There are a lot of frustrating things about being a foster parent. Dealing with social workers and bureaucracy, managing behaviours of unruly kids, finding out one's own weaknesses, and others. The thing that I, personally, find the most aggravating is talking with parents.
One of the things that I frequently do is discuss behaviours of my foster kids, to try to find solutions. On Facebook, in person, and on message boards. I have read parenting books and blogs. As someone who had rather negative childhood role models, I am trying to navigate being a decent parent. I want to be able to understand where the kids are coming from, and have them understand me. Some days go better than others, but that's expected.
What I dislike the most, when I'm asking how to deal with certain behaviours is when somebody remarks, "Well, that's just how kids are!"
I want to yell at people that say this. I want them to understand that they had 10+ years of a learning curve to understand their children. Their children that they raised from birth. The children that they know inside and how. Children whose behaviours and actions they have monitored and noticed for years.
As a foster parent, I don't have that luxury. As a brand new foster parent, I am distinctly at a disadvantage. Parents of natural-born kids get to learn and grow with their children. Foster parents are thrown in 6, 10, 15 years after birth, and expected to make a difference in the kids' lives.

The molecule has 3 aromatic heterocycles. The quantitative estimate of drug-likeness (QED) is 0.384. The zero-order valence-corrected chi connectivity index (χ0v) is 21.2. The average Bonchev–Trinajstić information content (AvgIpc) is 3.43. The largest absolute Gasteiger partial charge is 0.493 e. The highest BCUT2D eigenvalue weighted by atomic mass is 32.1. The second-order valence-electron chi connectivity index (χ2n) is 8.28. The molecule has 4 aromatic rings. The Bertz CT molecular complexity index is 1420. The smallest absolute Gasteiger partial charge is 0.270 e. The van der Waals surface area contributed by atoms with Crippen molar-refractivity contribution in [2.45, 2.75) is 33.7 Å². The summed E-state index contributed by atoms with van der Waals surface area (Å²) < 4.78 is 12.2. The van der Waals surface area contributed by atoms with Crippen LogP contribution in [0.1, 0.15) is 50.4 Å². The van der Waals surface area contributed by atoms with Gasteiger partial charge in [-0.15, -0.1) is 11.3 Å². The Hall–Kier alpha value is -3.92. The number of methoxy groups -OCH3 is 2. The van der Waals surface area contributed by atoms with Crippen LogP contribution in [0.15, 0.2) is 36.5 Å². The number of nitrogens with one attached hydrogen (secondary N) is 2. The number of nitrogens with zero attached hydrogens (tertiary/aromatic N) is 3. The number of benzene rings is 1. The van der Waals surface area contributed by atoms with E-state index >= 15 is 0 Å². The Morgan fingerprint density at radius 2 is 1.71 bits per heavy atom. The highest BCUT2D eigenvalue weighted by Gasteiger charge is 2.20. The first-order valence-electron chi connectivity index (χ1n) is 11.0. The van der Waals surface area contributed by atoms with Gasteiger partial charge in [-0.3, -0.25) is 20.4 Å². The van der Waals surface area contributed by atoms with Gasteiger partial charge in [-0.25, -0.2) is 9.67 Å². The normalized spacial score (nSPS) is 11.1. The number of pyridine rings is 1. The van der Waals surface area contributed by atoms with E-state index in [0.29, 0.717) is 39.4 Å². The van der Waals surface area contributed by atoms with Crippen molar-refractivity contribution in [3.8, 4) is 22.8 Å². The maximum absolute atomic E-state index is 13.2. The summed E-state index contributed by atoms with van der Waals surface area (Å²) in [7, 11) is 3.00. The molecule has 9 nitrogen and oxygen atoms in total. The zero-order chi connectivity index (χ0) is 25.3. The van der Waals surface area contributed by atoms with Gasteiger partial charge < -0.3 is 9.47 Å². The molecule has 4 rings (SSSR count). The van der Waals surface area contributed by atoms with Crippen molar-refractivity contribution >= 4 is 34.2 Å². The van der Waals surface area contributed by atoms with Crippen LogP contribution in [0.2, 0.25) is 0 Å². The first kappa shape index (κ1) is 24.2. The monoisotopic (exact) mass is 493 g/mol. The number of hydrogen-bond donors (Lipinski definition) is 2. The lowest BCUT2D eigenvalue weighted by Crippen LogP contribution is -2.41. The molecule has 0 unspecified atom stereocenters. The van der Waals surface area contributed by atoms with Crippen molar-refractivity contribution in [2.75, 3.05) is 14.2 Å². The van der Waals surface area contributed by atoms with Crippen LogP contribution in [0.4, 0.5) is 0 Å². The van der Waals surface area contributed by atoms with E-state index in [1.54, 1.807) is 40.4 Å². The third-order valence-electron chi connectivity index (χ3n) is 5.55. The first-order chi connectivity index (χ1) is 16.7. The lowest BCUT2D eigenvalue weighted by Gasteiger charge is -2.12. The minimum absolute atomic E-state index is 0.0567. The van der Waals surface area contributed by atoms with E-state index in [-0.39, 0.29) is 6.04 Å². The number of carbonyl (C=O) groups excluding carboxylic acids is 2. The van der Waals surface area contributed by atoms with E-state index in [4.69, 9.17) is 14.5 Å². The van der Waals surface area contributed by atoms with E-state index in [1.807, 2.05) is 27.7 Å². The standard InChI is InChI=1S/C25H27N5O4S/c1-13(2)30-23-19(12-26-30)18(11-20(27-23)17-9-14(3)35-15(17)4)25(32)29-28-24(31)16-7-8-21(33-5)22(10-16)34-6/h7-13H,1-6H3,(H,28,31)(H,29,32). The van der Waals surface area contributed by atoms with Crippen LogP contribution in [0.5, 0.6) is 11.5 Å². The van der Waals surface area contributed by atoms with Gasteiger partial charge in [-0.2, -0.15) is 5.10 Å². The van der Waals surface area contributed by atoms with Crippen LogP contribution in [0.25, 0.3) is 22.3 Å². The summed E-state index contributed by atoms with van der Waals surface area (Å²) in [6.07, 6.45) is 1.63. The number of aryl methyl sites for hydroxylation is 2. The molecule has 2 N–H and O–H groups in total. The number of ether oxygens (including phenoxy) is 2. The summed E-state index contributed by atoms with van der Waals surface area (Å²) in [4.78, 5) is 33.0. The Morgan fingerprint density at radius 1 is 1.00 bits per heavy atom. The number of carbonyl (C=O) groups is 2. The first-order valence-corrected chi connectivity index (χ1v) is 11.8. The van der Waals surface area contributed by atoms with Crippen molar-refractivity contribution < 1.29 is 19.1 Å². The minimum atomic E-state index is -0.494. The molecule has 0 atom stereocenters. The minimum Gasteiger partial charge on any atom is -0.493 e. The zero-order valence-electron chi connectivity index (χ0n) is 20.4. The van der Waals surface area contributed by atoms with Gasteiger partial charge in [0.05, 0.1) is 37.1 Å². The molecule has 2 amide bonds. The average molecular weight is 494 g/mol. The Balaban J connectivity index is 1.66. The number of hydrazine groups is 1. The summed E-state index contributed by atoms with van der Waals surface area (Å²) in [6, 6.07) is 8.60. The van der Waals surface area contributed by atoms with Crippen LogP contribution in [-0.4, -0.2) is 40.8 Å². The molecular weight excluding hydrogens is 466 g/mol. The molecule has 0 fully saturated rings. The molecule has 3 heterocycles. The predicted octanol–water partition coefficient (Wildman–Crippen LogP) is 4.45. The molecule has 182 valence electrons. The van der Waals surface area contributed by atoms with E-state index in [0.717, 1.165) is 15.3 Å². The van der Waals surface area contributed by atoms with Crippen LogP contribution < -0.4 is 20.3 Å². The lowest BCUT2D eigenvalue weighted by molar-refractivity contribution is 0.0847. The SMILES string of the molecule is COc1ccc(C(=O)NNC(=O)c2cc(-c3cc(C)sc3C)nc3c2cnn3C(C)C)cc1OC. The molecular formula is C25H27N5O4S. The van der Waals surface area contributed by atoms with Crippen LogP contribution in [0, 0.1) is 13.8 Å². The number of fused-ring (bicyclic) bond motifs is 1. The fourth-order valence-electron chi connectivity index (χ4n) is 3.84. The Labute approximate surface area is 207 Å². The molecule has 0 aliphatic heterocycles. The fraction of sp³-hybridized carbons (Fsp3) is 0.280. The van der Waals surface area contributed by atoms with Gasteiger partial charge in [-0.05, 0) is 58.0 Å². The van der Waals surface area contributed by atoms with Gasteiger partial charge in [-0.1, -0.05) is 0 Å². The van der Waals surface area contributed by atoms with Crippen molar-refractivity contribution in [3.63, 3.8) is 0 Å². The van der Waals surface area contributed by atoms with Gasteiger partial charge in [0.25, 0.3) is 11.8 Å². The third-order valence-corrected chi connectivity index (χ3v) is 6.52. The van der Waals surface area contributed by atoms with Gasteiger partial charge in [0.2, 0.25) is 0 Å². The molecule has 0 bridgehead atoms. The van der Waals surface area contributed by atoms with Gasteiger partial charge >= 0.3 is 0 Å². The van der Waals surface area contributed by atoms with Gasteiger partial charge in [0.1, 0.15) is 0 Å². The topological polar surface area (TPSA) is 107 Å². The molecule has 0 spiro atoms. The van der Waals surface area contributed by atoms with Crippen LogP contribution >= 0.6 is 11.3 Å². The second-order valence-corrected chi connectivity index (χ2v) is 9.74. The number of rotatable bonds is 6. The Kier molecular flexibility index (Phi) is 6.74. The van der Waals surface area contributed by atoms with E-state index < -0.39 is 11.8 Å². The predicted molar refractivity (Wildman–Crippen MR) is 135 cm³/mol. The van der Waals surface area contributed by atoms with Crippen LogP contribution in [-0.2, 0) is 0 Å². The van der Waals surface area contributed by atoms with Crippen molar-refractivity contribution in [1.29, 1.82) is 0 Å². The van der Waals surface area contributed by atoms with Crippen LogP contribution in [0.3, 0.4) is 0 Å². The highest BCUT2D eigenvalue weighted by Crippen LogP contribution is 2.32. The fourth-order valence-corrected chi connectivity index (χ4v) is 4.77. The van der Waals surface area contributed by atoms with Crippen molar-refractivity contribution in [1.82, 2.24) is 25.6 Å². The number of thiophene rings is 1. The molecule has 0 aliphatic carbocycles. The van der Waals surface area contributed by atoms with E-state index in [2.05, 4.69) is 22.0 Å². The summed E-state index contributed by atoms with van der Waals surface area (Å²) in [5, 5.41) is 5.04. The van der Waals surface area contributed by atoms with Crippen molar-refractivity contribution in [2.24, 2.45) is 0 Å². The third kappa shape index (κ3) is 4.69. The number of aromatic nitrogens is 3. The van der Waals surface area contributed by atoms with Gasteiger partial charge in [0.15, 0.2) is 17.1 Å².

The children in foster care have had years with their parents. Usually in dysfunctional or traumatic circumstances. These children have learned to do what they have to do to survive. Their brains and actions are usually different from their "normal" peers. Typically, there is more manipulation, more behaviours, more issues in foster kids than with biological kids. Which makes total sense.
But most lay people don't get that. And most people don't realize that I've been a parent for 2 months. Trying to raise children that have had 9,10 years of someone else's conditioning/raising. Essentially, I'm jumping into the ring halfway through, and expected to TKO the opponent-even though I was only the towel girl until that morning.
I'm not griping about dealing with the kids (this time!). I'm upset because I have been told over and over that these behaviours that I'm seeing are totally normal, and just typical kid stuff. You know what? These behaviours might be normal for their child-who they have watched and known for 12 years. They might have had a breakthrough 7 years ago where they understand the child's main motivation, and can adjust learning accordingly. And that is awesome. I'm glad they have a good relationship with their child.
That's just not my experience. From either the parent or child side! So these "normal kid" behaviours are not normal for me. Me trying to connect with a wounded child that has been pulled out of their home and lost everything important to them is not very similar to dealing with the child that a bio parent has had a relationship with since conception.
I'm not trying to say that I have nothing to learn from bio-parents. I just wish I would be cut some slack sometimes. Because, at the end of the day, we all want what's best for the kids in our lives.